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The People of the State of New York v. Robert Pealer

November 18, 2011


Appeal from a judgment of the Yates County Court (W. Patrick Falvey, J.), rendered December 8, 2009.

People v Pealer

Decided on November 18, 2011

Appellate Division, Fourth Department

Published by New York State Law Reporting Bureau pursuant to Judiciary Law § 431.

This opinion is uncorrected and subject to revision before publication in the Official Reports.


The judgment convicted defendant, upon a jury verdict, of driving while ability impaired and driving while intoxicated.

It is hereby ORDERED that the judgment so appealed from is unanimously affirmed.

Memorandum: On appeal from a judgment convicting him following a jury trial of, inter alia, felony driving while intoxicated ([DWI] Vehicle and Traffic Law § 1192 [2]; § 1193 [1] [c] [ii]), defendant contends that County Court erred in admitting in evidence breath test calibration and simulator solution certificates (collectively, breath test documents) used in verifying the accuracy of the breathalyzer test. According to defendant, the admission of those records in evidence violated his rights under the Confrontation Clause of the Fifth Amendment to the United States Constitution (see generally Crawford v Washington, 541 US 36, 50-54). We reject that contention. The simulator solution certificate is a certified document indicating that a given sample of simulator solution contains a certain percentage of alcohol. The breath test calibration certificate is a certified document indicating that a breath test machine accurately measured a given sample of simulator solution to within plus or minus .01% weight per volume. Breath test calibration certificates are generated by employees of the New York State Division of Criminal Justice Services, while simulator solution certificates are generated by employees of the New York State Police. Both are used to establish that the breath test machine used in a particular case is accurate, a necessary foundational requirement for the admission of breath test results (see People v Mertz, 68 NY2d 136, 148). Here, the People offered the breath test documents in evidence, and the court admitted them as business records pursuant to CPLR 4518 (c), over defendant's objection that such admission violated his right under Crawford to confront the government employees who certified the results.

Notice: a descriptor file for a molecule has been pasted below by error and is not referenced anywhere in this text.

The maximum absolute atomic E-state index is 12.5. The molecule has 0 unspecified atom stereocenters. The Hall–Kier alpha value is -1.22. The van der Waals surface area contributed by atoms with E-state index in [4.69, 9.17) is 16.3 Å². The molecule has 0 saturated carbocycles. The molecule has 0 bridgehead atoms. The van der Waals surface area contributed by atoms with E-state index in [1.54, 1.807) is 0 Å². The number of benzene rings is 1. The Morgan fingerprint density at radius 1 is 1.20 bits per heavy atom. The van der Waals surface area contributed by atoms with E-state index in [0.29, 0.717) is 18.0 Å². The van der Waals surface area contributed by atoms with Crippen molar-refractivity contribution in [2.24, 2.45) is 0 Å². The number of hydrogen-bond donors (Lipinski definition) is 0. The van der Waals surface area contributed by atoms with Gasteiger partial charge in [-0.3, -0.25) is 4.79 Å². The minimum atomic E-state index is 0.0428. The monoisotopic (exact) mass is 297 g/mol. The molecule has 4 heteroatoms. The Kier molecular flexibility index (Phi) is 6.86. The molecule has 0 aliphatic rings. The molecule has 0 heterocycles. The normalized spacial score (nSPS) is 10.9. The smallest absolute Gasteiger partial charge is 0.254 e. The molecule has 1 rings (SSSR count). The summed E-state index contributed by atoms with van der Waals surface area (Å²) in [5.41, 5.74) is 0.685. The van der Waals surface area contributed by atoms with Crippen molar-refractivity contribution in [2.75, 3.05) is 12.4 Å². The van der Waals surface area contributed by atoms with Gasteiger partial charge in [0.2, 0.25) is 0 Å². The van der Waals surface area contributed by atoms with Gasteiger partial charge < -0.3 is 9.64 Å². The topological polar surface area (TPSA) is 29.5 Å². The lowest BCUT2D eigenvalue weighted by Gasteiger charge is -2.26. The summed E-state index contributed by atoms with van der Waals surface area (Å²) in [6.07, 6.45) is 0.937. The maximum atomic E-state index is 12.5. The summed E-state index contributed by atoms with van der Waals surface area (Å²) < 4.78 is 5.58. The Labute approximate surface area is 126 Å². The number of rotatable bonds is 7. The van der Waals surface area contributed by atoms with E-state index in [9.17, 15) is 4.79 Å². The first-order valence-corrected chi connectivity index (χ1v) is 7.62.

The Confrontation Clause bars the admission of testimonial out-of-court statements made by a witness who is not subject to cross-examination (see generally Crawford, 541 US at 50-54; People v Brown, 13 NY3d 332, 338). The United States Supreme Court in Crawford explicitly declined "to spell out a comprehensive definition of testimonial' " (541 US at 68), but it stated that "some statements qualify under any definition[, including] ex parte testimony at a preliminary hearing[ and s]tatements taken by police officers in the course of interrogations" (id. at 52). Since Crawford was decided, courts have struggled to come up with a comprehensive definition of the term "testimonial," but one factor that must be considered is the degree to which a statement is deemed accusatory, i.e., whether it "seeks to establish facts essential to the elements of the crime[s]" (People v Encarnacion, 87 AD3d 81, 90; see Melendez-Diaz v Massachusetts, ___ US ___, 129 S Ct 2527, 2532; People v Rawlins, 10 NY3d 136, 151-152, cert denied sub nom. Meekins v New York, ___ US ___, 129 S Ct 2856).